Over the past five years the Institute of Medicine, the Joint Commission, and the Department of Health and Human Services’ Healthy People 2020 initiative have highlighted the health disparities experienced by lesbian, gay, bisexual, and transgender (LGBT) people and recommended the collection of sexual orientation and gender identity (SO/GI) data in order to track and improve LGBT health outcomes. Recently, a number of new federal policy initiatives and regulatory developments have supported the collection of SO/GI data in clinical settings in order to combat LGBT health disparities.
Inclusion of sexual orientation and gender identity in Stage 3 Meaningful Use guidelines
On October 6, 2015, the Centers for Medicare and Medicaid Services (CMS) and the Office of the National Coordinator for Health Information Technology (ONC) took a critical step forward in advancing the health of LGBT people by requiring all electronic health record (EHR) systems certified under the Meaningful Use incentive program to have the capability of collecting SO/GI data. The Meaningful Use program offers financial incentives to health care organizations to encourage them to use EHR technology to improve health outcomes and quality of care. The final rules for Meaningful Use Stage 3 released by CMS and ONC in 2015 require all EHR technology to have the capacity to record, change, and access structured SO/GI data in order to be certified. CMS indicated in the final rule that “CMS and ONC believe including SO/GI in the ‘demographics’ [certification] criteria [for EHRs] represents a crucial step forward to improving care for LGBT communities.”
The ONC notes that the final rules do not require providers to collect SO/GI information. Rather, the requirement applies to vendors who are building certified EHR systems and health institutions and practices that are using these systems as part of their participation in the Meaningful Use program. Even though the rule does not require providers to collect SO/GI data, the CMS final rule notes that giving providers the capability to record and track this data will “help those within the patient’s care team to have more information on the patient that can aid in identifying interventions and treatments most helpful to the particular patient.” Meaningful Use Stage 3 is scheduled to be implemented in 2018.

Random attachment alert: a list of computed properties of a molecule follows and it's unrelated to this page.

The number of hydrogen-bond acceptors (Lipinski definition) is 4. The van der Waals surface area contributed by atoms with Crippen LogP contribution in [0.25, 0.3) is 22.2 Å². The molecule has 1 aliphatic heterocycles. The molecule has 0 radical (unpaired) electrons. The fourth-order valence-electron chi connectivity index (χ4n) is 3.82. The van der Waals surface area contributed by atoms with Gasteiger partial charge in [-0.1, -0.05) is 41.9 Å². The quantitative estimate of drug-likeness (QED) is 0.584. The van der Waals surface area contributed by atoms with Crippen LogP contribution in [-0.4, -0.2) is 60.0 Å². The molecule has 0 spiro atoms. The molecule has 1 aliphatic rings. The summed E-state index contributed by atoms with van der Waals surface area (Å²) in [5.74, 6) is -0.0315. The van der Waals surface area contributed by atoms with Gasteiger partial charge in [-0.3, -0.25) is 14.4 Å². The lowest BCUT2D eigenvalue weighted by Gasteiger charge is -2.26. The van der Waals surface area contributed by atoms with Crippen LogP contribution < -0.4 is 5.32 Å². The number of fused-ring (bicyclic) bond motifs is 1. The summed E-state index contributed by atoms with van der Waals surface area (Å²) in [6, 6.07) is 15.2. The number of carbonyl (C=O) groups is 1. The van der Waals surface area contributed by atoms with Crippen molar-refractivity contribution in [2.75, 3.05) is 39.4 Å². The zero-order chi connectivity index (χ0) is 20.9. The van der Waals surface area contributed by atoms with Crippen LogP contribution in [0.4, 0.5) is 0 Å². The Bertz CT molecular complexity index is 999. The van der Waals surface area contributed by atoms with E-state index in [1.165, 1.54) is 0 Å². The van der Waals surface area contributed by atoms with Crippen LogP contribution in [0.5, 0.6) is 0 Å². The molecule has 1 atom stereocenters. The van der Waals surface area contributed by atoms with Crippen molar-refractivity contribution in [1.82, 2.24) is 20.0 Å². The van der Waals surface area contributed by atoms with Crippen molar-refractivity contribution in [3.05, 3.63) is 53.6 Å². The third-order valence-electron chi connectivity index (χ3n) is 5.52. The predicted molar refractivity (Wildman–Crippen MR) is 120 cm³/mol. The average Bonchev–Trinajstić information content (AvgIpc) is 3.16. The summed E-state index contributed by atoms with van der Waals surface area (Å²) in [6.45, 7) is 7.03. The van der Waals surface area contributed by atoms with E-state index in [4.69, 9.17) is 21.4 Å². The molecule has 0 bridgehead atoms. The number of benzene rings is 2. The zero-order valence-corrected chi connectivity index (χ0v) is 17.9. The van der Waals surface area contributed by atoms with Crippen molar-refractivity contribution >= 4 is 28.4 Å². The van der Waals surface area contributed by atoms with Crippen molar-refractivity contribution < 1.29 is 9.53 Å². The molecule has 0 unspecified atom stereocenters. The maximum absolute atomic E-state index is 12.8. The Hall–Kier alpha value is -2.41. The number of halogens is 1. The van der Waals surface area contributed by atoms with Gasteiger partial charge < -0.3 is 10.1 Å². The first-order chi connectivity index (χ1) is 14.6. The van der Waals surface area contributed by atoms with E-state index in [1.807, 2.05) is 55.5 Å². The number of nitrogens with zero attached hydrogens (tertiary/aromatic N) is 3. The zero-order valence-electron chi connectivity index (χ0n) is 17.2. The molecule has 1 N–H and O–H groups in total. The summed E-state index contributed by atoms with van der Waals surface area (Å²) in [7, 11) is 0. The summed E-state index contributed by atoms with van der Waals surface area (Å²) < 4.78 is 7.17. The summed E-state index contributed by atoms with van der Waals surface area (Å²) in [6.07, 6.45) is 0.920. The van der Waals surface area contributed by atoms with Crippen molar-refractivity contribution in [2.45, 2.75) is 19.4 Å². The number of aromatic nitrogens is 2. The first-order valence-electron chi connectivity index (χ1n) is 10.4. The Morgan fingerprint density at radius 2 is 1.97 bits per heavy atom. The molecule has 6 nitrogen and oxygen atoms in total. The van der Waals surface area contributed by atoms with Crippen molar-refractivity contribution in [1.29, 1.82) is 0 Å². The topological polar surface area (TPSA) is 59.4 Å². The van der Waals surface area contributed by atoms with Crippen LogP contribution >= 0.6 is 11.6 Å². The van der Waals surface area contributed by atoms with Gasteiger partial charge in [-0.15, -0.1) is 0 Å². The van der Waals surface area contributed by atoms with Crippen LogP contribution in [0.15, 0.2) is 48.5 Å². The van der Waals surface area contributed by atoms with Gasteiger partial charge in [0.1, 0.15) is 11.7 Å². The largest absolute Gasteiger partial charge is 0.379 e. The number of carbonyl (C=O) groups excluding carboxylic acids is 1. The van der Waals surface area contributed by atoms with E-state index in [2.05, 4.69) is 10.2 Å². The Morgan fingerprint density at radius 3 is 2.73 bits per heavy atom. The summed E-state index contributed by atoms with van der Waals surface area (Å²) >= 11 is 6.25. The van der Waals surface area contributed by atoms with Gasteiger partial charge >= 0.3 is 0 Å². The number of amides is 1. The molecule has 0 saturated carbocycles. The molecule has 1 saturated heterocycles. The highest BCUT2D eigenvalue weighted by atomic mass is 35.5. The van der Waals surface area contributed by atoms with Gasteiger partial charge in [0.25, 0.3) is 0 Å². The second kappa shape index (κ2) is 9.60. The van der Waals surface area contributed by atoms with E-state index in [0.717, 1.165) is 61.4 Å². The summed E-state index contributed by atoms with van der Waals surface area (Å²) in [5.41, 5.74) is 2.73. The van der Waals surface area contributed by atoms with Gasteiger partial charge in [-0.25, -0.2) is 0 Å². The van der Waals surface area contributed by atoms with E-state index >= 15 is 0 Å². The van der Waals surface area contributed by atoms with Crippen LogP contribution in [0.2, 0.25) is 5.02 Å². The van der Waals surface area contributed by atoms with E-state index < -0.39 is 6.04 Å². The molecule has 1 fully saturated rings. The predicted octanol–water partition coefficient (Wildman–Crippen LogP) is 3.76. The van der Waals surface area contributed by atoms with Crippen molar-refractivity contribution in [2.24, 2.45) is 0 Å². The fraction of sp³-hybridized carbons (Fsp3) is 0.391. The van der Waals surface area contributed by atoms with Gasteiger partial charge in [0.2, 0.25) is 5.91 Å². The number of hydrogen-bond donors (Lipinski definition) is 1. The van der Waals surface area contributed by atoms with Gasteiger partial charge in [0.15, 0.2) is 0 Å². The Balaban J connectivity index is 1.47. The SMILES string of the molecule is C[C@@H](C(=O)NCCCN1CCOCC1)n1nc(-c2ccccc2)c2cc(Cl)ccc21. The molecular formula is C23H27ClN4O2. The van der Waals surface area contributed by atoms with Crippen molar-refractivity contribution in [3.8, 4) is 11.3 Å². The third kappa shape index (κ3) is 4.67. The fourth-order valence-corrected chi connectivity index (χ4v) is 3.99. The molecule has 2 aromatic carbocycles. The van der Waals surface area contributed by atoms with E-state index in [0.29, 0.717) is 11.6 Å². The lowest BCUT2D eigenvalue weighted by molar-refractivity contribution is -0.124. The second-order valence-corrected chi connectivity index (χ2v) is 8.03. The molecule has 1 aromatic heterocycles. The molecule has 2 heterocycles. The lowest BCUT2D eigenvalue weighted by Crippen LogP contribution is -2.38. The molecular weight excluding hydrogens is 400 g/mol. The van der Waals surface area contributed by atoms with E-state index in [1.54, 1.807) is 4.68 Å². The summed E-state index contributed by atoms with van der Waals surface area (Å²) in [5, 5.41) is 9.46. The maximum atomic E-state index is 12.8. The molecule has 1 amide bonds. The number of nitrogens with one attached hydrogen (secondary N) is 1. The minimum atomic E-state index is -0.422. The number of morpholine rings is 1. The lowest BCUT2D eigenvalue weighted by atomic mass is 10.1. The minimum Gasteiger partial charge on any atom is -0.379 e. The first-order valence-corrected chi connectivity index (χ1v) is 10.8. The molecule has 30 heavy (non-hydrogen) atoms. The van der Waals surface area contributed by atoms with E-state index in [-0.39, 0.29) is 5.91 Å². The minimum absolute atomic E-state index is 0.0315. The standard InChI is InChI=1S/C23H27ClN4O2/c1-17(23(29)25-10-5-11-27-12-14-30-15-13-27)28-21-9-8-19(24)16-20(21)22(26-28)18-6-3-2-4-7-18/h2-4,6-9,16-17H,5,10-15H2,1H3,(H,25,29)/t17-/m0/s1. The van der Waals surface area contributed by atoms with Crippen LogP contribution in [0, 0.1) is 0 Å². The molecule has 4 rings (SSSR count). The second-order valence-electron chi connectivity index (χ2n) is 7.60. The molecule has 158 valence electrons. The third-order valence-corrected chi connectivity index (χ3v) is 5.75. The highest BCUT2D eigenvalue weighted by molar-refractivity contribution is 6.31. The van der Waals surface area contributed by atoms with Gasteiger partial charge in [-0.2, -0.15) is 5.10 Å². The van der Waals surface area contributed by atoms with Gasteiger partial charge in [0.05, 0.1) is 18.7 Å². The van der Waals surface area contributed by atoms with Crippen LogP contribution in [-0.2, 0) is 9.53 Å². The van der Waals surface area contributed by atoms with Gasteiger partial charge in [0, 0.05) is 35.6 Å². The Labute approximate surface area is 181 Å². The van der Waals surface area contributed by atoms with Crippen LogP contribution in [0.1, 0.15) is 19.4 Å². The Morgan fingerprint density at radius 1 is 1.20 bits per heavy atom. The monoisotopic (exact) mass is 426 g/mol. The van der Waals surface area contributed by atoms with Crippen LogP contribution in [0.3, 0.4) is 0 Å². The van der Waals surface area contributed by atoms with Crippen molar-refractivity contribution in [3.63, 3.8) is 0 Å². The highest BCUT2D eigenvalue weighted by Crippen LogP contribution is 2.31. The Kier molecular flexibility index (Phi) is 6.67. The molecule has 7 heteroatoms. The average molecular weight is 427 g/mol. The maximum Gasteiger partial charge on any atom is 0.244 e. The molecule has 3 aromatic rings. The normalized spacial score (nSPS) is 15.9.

HRSA’s inclusion of SO/GI in the Uniform Data System for 2016
In March 2016, the Health Resources and Services Administration (HRSA) added SO/GI data as required elements to be reported yearly in the Uniform Data Set (UDS). Each year, health centers funded by HRSA report on their performance using measures defined in the UDS. These health centers provide care to 20 million people a year in the U.S. Beginning in calendar year 2016, health center program grantees will be required to report on SO/GI data collection. In HRSA’s Program Assistance Letter (PAL 2016-2), it stated that “sexual orientation and gender identity (SO/GI) can play a significant role in determining health outcomes,” and that “gaining a better understanding of populations served by health centers, including sexual orientation and gender identity, promotes culturally competent care delivery, and contributes to reducing health disparities overall.”
Center for Medicare and Medicaid Services promotes SO/GI data collection in its 2015 Equity Plan
In September 2015, the Center for Medicare and Medicaid Services (CMS) Office of Minority Health released the CMS Equity Plan for Improving Quality in Medicare. The goal of the plan is to develop innovative solutions that support access to high quality care, promote health care system efficiency, and ensure affordable health coverage for Medicare beneficiaries. One of the major priorities of the plan is to expand the collection, reporting, and analysis of standardized data. Under this priority area, CMS recommends increasing the collection of standardized SO/GI data in order to improve health care delivery and reduce health disparities. The collection of comprehensive SO/GI data is “required to plan for quality improvements, and to address changes among the target population over time.” CMS believes that increasing the collection of standardized data, including SO/GI data, is a critical first step to improving LGBT population health.